Radio Roles

Radio Programming Roles



what is radio good for in our contemporary world? And how might it possibly help today's Church in its mission to the world?  Where might radio fit in?

There is nothing unusual in talking about roles. As individuals we each play a variety of roles in the course of a normal week — father, mother, son, daughter,  brother, sister, employee, supervisor, friend, neighbour, etc. Each of these involves a different relationship and a different style of behaviour and vocabulary.

And generally we are able to switch from one role to another without consciously thinking about it. One person — but many roles to play.

Radio is also like that, playing a variety of roles rather than just one. As a medium it is extremely versatile and lends itself very well to a wide variety of applications.

But how well do we understand that? And how well do we utilise the enormous scope that radio potentially offers?

This book aims to unpack these questions. By so doing it will expand the reader's mind to see wider horizons of possibility. Some of it will be theory, but hopefully the greatest sources of inspiration will be through learning from what others are successfully doing.

Chapter 1 is the flagship for this book as it looks at what each of these roles is about — and where we can find living examples of these roles in operation today, by giving practical examples. The underlying role is that of Service. Many broadcasting operations in the early days of radio were described as a "broadcast service" because their main objective was to serve the public. So this is nothing new -- but it is good to be reminded of. Each of the roles defined needs to be seen as Service being unpacked. Serving is an attitude that we demonstrate to our listener.

But this book covers a scope wider than roles alone. This is because we cannot talk about roles without ultimately getting into related issues...

Chapter 2 provides us with a framework for understanding how the various roles inter-relate and why we need to apply roles appropriately. The Gray Matrix helps us better understand how people are on a spiritual pilgrimage and how we need to come alongside them on that pilgrimage.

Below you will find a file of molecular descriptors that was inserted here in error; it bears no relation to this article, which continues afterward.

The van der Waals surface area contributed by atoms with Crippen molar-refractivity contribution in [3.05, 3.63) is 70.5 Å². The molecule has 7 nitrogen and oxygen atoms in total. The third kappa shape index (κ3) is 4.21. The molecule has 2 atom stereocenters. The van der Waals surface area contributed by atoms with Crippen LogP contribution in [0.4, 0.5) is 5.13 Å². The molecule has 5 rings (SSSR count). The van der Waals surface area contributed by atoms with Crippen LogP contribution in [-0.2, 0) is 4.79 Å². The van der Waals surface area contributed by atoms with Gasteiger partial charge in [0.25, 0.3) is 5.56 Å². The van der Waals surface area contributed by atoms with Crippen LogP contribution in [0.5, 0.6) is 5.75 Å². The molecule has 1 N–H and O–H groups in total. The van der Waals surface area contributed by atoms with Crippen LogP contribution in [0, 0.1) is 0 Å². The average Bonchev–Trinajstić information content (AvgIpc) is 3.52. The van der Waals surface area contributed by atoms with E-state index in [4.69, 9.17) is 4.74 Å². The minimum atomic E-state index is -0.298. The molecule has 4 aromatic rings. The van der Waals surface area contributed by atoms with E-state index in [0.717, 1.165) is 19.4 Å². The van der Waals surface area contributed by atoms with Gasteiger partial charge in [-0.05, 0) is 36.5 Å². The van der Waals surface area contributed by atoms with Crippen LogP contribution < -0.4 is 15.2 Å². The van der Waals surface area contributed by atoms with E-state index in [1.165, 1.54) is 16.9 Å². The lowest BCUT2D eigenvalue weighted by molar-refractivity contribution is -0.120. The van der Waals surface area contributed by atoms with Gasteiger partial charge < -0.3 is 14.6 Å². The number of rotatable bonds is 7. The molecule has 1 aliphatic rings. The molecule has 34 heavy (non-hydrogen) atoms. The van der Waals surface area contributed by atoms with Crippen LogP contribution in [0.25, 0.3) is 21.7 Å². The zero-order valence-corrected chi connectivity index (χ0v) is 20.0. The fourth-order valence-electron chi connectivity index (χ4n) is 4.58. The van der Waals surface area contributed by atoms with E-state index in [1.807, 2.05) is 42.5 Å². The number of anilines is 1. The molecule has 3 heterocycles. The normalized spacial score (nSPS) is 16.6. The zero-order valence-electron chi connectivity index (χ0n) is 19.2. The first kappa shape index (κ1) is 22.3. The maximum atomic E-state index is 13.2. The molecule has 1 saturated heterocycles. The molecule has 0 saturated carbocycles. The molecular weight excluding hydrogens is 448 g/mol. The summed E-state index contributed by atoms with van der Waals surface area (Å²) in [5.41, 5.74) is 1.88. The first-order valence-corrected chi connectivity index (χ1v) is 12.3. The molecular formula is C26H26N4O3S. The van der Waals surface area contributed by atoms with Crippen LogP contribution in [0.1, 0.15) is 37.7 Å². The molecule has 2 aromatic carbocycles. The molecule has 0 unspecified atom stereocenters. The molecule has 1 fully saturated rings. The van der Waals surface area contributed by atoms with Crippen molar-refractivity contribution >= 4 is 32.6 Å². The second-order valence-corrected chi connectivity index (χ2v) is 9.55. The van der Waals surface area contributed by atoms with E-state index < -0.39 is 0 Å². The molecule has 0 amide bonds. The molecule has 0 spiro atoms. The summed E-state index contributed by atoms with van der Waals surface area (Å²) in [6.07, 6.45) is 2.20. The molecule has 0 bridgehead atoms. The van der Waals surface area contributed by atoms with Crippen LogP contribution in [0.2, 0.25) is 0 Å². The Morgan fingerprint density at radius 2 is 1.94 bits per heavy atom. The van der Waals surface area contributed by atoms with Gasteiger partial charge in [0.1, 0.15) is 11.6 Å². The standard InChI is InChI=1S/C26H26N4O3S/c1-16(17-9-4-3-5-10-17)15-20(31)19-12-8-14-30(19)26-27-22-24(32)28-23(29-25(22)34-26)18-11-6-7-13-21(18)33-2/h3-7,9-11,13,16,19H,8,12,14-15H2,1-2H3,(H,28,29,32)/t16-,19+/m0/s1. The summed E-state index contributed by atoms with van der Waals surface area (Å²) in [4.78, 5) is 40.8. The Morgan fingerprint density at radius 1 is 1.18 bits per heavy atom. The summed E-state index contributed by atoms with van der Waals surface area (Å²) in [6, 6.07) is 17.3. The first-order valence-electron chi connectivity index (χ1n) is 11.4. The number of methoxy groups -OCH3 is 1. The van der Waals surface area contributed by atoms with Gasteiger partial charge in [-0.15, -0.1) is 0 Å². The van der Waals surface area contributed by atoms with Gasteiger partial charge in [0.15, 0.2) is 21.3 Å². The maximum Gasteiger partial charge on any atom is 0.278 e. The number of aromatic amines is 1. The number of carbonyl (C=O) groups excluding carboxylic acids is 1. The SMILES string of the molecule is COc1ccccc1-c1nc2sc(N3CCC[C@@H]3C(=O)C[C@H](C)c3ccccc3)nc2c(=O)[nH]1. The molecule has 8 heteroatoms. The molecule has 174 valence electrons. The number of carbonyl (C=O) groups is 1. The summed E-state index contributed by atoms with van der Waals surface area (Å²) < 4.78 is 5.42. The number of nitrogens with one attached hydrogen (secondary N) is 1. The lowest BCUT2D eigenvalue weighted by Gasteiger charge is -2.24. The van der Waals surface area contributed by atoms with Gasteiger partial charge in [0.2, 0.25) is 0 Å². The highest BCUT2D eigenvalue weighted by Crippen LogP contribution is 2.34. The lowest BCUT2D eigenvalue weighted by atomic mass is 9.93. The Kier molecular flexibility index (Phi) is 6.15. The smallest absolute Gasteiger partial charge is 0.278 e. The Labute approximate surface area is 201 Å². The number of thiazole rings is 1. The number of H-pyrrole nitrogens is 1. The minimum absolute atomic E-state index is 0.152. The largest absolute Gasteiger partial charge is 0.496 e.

In Chapter 3 on The Message we unpack what it is that we need to be saying — what our "product" consists of. What is the Good News and how do we understand its various dimensions especially as we understand the medium of radio and why people listen?

Chapter 4 zooms in on a new emphasis we are focusing on - Incarnational Radio. It basically means taking the radio program out of the studio and into the streets, villages, offices, and homes. It means giving the microphone to our listener to hear what they want to talk about, what their concerns are and how we can serve them better.

Finding Answers (chapter 5) is all about the importance of audience research and shows how it helps keep us in touch with the real world, with our feet on the ground and — more important — in touch with our listener.

Using New Technology (chapter 6) explores the impact the new Internet and mobile phone technologies have on broadcasting and how they may be used to enhance the broadcast medium.

We see all these chapters working to complement each other as part of a complete package and have tried to keep it concise and focused so that it does not become too large and bulky. One of the selling points of the first edition (1996) was its compactness, and although this is larger in size and more comprehensive we have attempted to not sacrifice this feature.

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